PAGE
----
Nivelles is a Walloon city and municipality located in the Belgian province of Walloon Brabant. The Nivelles municipality includes the old communes of Baulers, Thines, the Nivelles district includes all the municipalities in Walloon Brabant. The Collegiate Church of Saint Gertrude has been classified as a site of Wallonia. Starting in 4000 BC, the Nivelles region was turned into agricultural land by the Danubian settlers. Most of their ancestral Rubanean civilization was destroyed by the Roman invaders during the first century AD, in turn, most of the Roman constructions, including villas, were destroyed during the Germanic invasions of the 3rd century. In the 7th century, the territory was part of the Austrasian Frankish kingdom, after Pippins death in 640, the bishop of Maastricht, the future Saint Amand, urged Pippins widow, Itta, to found an abbey in their villa. Ittas daughter, became the monasterys first abbess and was venerated as a saint upon her death, the growing influx of pilgrims necessitated the construction of ever-bigger churches, which culminated in the huge Romanesque structure that still stands today.
The dedication of the church took place in 1046 in the presence of Wazo, Prince-Bishop of Liège and this was the golden age of the Nivelles monastery, which now owned territories as far as Friesland, the Moselle and the Rhine. In the 13th century, the city grew around the church became part of the Duchy of Brabant. The population was mainly artisans and guild members, who did not hesitate to fight the abbesses and these rights were finally granted by Joanna, Duchess of Brabant in the 14th century. In 1647, an important uprising by the thread manufacturers resulted in many of the citys entrepreneurs leaving for France, the wars of the 17th century between France and the Spanish Netherlands made the situation worse as Nivelles went through successive sieges and military occupations. The Austrian and French regimes of the 18th century brought religious, in 1830, Nivelles was one of the first cities to send patriotic troops to Brussels to fight in the Belgian Revolution. The following years were marked by the growth of industry, including metallurgy.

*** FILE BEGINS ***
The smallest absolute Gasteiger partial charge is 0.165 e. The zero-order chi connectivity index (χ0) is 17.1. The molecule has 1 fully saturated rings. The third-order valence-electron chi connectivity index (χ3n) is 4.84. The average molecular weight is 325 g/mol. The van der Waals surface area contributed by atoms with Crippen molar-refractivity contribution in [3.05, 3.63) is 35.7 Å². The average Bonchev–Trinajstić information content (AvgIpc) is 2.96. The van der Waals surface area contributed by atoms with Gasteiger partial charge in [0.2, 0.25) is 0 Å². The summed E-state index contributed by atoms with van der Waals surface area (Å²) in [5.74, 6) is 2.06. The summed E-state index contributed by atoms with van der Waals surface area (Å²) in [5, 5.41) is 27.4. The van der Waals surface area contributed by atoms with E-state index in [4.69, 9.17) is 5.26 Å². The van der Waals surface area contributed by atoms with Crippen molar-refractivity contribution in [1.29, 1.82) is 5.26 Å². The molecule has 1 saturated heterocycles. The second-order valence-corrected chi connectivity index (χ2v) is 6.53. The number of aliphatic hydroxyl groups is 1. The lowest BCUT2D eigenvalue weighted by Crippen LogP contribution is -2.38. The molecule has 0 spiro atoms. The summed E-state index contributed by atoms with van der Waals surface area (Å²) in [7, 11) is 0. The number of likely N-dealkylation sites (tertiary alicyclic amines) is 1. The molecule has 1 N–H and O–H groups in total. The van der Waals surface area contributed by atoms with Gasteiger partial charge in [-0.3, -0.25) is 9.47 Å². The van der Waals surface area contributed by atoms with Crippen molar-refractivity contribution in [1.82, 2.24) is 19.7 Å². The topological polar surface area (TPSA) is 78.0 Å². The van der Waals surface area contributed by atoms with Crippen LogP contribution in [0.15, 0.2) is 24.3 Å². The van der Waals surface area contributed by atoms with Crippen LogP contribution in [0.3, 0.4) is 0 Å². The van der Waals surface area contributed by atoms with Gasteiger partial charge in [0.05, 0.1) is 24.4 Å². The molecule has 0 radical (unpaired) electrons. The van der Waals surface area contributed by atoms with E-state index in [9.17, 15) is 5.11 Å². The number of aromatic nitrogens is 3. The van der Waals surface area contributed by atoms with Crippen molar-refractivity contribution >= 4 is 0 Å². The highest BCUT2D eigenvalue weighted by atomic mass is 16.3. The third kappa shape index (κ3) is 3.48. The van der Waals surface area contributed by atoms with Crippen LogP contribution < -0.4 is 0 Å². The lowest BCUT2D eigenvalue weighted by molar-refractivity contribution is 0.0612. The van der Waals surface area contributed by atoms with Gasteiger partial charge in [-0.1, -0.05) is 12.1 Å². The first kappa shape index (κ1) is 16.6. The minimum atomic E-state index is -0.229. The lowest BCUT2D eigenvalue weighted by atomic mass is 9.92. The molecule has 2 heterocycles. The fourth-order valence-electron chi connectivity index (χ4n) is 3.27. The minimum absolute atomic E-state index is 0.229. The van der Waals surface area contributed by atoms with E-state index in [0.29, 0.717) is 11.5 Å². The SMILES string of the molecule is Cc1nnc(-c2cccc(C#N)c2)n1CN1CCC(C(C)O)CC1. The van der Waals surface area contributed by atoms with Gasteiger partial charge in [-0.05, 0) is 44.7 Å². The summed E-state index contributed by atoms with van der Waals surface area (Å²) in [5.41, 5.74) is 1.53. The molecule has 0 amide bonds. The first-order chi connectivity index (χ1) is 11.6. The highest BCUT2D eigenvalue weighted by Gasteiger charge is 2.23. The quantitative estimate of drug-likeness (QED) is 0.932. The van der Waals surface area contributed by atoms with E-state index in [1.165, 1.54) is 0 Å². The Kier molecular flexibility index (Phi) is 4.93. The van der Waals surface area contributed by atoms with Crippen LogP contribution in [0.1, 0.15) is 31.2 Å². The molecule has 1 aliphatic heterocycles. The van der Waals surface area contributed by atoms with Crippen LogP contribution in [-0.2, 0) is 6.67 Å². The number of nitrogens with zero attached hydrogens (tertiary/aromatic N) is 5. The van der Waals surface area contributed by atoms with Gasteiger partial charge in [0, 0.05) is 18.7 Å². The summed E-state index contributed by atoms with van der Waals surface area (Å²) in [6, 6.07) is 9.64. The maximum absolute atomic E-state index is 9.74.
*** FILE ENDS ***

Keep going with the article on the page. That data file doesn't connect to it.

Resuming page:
The rebuilding of the church was completed in 1984, but remains can be seen of wall fragments on the side of the collegiate. The collegiate church of Gertrude of Nivelles, patron saint of the city and it has been classified as one of Europes major heritage sites. Tombs from the Merovingian and Carolingian periods have found under the church. The Romanesque crypt is one of the largest of its kind in Europe, the two-meter-tall statue that strikes the hours in one of the towers is affectionately known as Jean de Nivelles. The Recollets convent and its date from the 16th century
Collegiate Church of Saint Gertrude, Nivelles
The Collegiate Church of St. Gertrude is a historical building in Nivelles, Walloon Brabant, which was built in the 11th century. Her remains are buried in a chapel of the church and this structure was built in the early 11th century and consecrated in 1046 by Wazo, Bishop of Liège, in the presence of the Emperor Henry III. It is an example both of Mosan art and of Ottonian architecture, at that point, the church acquired its status of collegiate church. Claudine Donnay-Rocmans writes in the Patrimoine majeur de Wallonie that the interior dimensions recall and its current appearance is the result of a long reconstruction finished in 1984, following severe damage from bombing by the German Luftwaffe in May 1940, in the course of the Battle of Belgium. The noble Chapter of the canonesses regular became very known and had important privileges, marie Magdeleine de Montmorency, daughter of John II de Montmorency, prince of Robecque. Marie Anne of Grave, granddaughter of Gilles van der Noot, Maria Clara de t Serclaes, daughet of Count John t Serclaes.
Antoinette Francoise of Arberg, daughter of Nicolas, count of Arberg, marie Josepha Taye, daughter of the Marquess of Wemmel, married to the Marquess of Assche. Isabeau-Angélique Van Zuylen, dite dErpe Helen de Lannoy, daughter of Valentin, anna Maria de Robles, daughter of Juan, married to Conrad dUrsel. Marie-Francoise dEstourmel, married to Jean-Francois de Jauche, itta of Metz, foundress of the abbey Gertrude of Nivelles, first abbess of the monastery which this church served Ermentrude, daughter of Reginar IV, Count of Mons and Hedwig of France
County of Hainaut
The County of Hainaut, sometimes given the archaic spellings Hainault and Heynowes, was a historical lordship within the medieval Holy Roman Empire, with its capital at Mons. The name comes from the river Haine, besides Mons, it included the cities of Cambrai and Charleroi. It consisted of what is now the Belgian province of Hainaut, originally a gau of Lotharingia, Hainaut was briefly a part of West Francia before becoming definitively attached to Germany. The county was divided in 958 and only emerged in its more or less final form in 1071, during the High Middle Ages, Hainaut became culturally and linguistically French. In 1432, Hainaut was acquired by the House of Valois-Burgundy and in 1477 passed to the Habsburgs with the rest of the Burgundian Netherlands and it was ruled by the Spanish branch of the Habsburgs from 1555 to 1714. In 1659 and 1678 southern Hainaut was acquired by France, and in 1797 the rest of the county was ceded to France by the Emperor Francis II, who was count of Hainaut.